he Michael Vick saga took another twist as he has been placed on restrictions after testing positive for marijuana early September.
To make matters worst he must now submit to random drug and substance testing, and electronic monitoring will ensure that he does not leave his house between 10 p.m. and 6 a.m.
Vick seems to not be able to get out of the hole he has dug himself into.
The Surry County appointed grand jury indicted Vick for unlawfully killing dogs and promoting dogfights.
After pleading guilty to federal dog fighting conspiracy charges August 27, the state of Virginia slapped Vick with more charges. Each charge carries a maximum sentence of 5 years. So, on top of the 18-month federal sentence, Vick is now looking at 10 additional years of state time.
Vick will be sentenced in federal court in December and probably will have to plead guilty to the state charges.
For a defendant to be indicted federally and by the state is almost unheard of.
The authorities are making an example of Vick. Hopefully, he will learn from his mistakes and still be able to live a productive life, and maybe still have a shot at playing in the NFL again if they don’t throw the book at him.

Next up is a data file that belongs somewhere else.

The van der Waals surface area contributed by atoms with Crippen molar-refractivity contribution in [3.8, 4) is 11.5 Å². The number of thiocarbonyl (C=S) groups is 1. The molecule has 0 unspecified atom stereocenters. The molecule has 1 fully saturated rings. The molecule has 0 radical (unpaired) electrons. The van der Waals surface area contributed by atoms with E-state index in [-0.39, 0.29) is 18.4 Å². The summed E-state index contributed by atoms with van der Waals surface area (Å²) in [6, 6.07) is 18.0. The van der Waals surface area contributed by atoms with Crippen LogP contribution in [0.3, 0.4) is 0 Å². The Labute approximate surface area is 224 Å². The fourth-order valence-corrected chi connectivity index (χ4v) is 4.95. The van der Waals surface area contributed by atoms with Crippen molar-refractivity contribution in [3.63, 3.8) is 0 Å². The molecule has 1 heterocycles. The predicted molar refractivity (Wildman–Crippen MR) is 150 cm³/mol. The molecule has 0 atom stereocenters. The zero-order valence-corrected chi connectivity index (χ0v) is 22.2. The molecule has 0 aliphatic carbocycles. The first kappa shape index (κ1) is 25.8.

Yes, Vick needs to pay for his actions, but him serving 10 plus years for dog fighting is unjust.
Some of the most violent offenders don’t serve ten years.
Vick is a first time offender so he should receive the lighter portion of any sentence.
Continual support for Vick, especially from the black community, is important for his rehabilitation because whether he plays professional football again or not, he will still have to live his life .
Everybody hasn’t turned their back on Vick, he is human.
Doesn’t everybody make mistakes?
Ray Jenifer for the Editorial Board.